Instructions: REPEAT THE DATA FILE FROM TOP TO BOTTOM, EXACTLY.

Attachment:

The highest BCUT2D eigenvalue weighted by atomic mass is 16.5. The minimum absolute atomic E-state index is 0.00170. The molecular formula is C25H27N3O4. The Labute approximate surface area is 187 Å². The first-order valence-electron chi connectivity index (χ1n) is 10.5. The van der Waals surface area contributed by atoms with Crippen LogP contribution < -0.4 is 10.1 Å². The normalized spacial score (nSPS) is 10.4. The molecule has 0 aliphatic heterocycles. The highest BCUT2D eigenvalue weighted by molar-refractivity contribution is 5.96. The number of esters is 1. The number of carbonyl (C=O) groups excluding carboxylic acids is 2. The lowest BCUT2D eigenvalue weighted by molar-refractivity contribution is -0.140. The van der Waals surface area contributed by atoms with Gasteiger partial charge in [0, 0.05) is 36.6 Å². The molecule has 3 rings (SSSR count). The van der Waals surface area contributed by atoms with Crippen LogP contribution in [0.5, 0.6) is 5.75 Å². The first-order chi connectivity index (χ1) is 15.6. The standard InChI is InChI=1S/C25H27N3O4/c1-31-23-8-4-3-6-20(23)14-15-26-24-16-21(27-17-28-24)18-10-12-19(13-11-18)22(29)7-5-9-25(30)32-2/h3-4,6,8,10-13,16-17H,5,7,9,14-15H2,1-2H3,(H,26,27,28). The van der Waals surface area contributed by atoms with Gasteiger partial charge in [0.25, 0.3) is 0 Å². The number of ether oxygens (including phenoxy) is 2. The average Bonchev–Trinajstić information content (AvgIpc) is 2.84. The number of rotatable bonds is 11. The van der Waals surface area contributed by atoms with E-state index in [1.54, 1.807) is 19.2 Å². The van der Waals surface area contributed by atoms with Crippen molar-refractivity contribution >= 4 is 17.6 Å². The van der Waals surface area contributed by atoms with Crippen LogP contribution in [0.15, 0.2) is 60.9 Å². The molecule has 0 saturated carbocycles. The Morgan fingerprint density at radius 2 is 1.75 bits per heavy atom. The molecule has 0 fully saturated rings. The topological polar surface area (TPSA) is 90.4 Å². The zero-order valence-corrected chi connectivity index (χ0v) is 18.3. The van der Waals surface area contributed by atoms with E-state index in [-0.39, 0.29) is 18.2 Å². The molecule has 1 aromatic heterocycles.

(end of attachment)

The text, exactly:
The highest BCUT2D eigenvalue weighted by atomic mass is 16.5. The minimum absolute atomic E-state index is 0.00170. The molecular formula is C25H27N3O4. The Labute approximate surface area is 187 Å². The first-order valence-electron chi connectivity index (χ1n) is 10.5. The van der Waals surface area contributed by atoms with Crippen LogP contribution < -0.4 is 10.1 Å². The normalized spacial score (nSPS) is 10.4. The molecule has 0 aliphatic heterocycles. The highest BCUT2D eigenvalue weighted by molar-refractivity contribution is 5.96. The number of esters is 1. The number of carbonyl (C=O) groups excluding carboxylic acids is 2. The lowest BCUT2D eigenvalue weighted by molar-refractivity contribution is -0.140. The van der Waals surface area contributed by atoms with Gasteiger partial charge in [0, 0.05) is 36.6 Å². The molecule has 3 rings (SSSR count). The van der Waals surface area contributed by atoms with Crippen LogP contribution in [0.5, 0.6) is 5.75 Å². The first-order chi connectivity index (χ1) is 15.6. The standard InChI is InChI=1S/C25H27N3O4/c1-31-23-8-4-3-6-20(23)14-15-26-24-16-21(27-17-28-24)18-10-12-19(13-11-18)22(29)7-5-9-25(30)32-2/h3-4,6,8,10-13,16-17H,5,7,9,14-15H2,1-2H3,(H,26,27,28). The van der Waals surface area contributed by atoms with Gasteiger partial charge in [0.25, 0.3) is 0 Å². The number of ether oxygens (including phenoxy) is 2. The average Bonchev–Trinajstić information content (AvgIpc) is 2.84. The number of rotatable bonds is 11. The van der Waals surface area contributed by atoms with E-state index in [1.54, 1.807) is 19.2 Å². The van der Waals surface area contributed by atoms with Crippen molar-refractivity contribution >= 4 is 17.6 Å². The van der Waals surface area contributed by atoms with Crippen LogP contribution in [0.15, 0.2) is 60.9 Å². The molecule has 0 saturated carbocycles. The Morgan fingerprint density at radius 2 is 1.75 bits per heavy atom. The molecule has 0 fully saturated rings. The topological polar surface area (TPSA) is 90.4 Å². The zero-order valence-corrected chi connectivity index (χ0v) is 18.3. The van der Waals surface area contributed by atoms with E-state index in [-0.39, 0.29) is 18.2 Å². The molecule has 1 aromatic heterocycles.